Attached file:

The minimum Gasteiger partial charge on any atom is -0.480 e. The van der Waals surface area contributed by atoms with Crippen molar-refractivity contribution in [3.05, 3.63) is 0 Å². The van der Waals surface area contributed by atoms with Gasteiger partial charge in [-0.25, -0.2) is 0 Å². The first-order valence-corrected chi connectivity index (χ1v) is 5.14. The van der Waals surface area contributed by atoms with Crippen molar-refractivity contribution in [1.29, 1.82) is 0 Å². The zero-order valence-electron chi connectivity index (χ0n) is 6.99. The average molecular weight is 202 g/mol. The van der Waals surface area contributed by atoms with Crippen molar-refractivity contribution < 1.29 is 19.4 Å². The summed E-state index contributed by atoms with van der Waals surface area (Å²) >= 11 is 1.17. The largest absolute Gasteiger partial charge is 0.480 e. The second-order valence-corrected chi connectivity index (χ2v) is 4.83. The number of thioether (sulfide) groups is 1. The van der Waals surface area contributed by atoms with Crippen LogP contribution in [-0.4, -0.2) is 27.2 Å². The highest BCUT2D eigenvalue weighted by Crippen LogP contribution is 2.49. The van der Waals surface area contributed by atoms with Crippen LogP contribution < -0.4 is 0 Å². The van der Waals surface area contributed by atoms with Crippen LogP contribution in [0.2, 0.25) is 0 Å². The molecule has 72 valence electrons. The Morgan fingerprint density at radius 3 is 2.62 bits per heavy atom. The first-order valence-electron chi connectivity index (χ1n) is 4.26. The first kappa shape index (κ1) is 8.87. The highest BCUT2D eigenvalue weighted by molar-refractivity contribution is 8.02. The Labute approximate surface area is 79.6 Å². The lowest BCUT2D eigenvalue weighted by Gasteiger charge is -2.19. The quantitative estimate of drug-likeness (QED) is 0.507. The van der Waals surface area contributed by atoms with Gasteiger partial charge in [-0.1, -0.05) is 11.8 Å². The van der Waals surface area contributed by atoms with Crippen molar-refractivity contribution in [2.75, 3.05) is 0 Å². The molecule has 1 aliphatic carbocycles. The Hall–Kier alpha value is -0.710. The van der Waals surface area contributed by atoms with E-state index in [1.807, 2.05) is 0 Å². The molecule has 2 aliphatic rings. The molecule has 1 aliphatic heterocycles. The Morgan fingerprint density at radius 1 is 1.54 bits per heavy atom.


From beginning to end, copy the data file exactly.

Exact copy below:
The minimum Gasteiger partial charge on any atom is -0.480 e. The van der Waals surface area contributed by atoms with Crippen molar-refractivity contribution in [3.05, 3.63) is 0 Å². The van der Waals surface area contributed by atoms with Gasteiger partial charge in [-0.25, -0.2) is 0 Å². The first-order valence-corrected chi connectivity index (χ1v) is 5.14. The van der Waals surface area contributed by atoms with Crippen molar-refractivity contribution in [1.29, 1.82) is 0 Å². The zero-order valence-electron chi connectivity index (χ0n) is 6.99. The average molecular weight is 202 g/mol. The van der Waals surface area contributed by atoms with Crippen molar-refractivity contribution < 1.29 is 19.4 Å². The summed E-state index contributed by atoms with van der Waals surface area (Å²) >= 11 is 1.17. The largest absolute Gasteiger partial charge is 0.480 e. The second-order valence-corrected chi connectivity index (χ2v) is 4.83. The number of thioether (sulfide) groups is 1. The van der Waals surface area contributed by atoms with Crippen LogP contribution in [-0.4, -0.2) is 27.2 Å². The highest BCUT2D eigenvalue weighted by Crippen LogP contribution is 2.49. The van der Waals surface area contributed by atoms with Crippen LogP contribution < -0.4 is 0 Å². The van der Waals surface area contributed by atoms with Crippen LogP contribution in [0.2, 0.25) is 0 Å². The molecule has 72 valence electrons. The Morgan fingerprint density at radius 3 is 2.62 bits per heavy atom. The first-order valence-electron chi connectivity index (χ1n) is 4.26. The first kappa shape index (κ1) is 8.87. The highest BCUT2D eigenvalue weighted by molar-refractivity contribution is 8.02. The Labute approximate surface area is 79.6 Å². The lowest BCUT2D eigenvalue weighted by Gasteiger charge is -2.19. The quantitative estimate of drug-likeness (QED) is 0.507. The van der Waals surface area contributed by atoms with Gasteiger partial charge in [-0.1, -0.05) is 11.8 Å². The van der Waals surface area contributed by atoms with Crippen molar-refractivity contribution in [2.75, 3.05) is 0 Å². The molecule has 1 aliphatic carbocycles. The Hall–Kier alpha value is -0.710. The van der Waals surface area contributed by atoms with E-state index in [1.807, 2.05) is 0 Å². The molecule has 2 aliphatic rings. The molecule has 1 aliphatic heterocycles. The Morgan fingerprint density at radius 1 is 1.54 bits per heavy atom.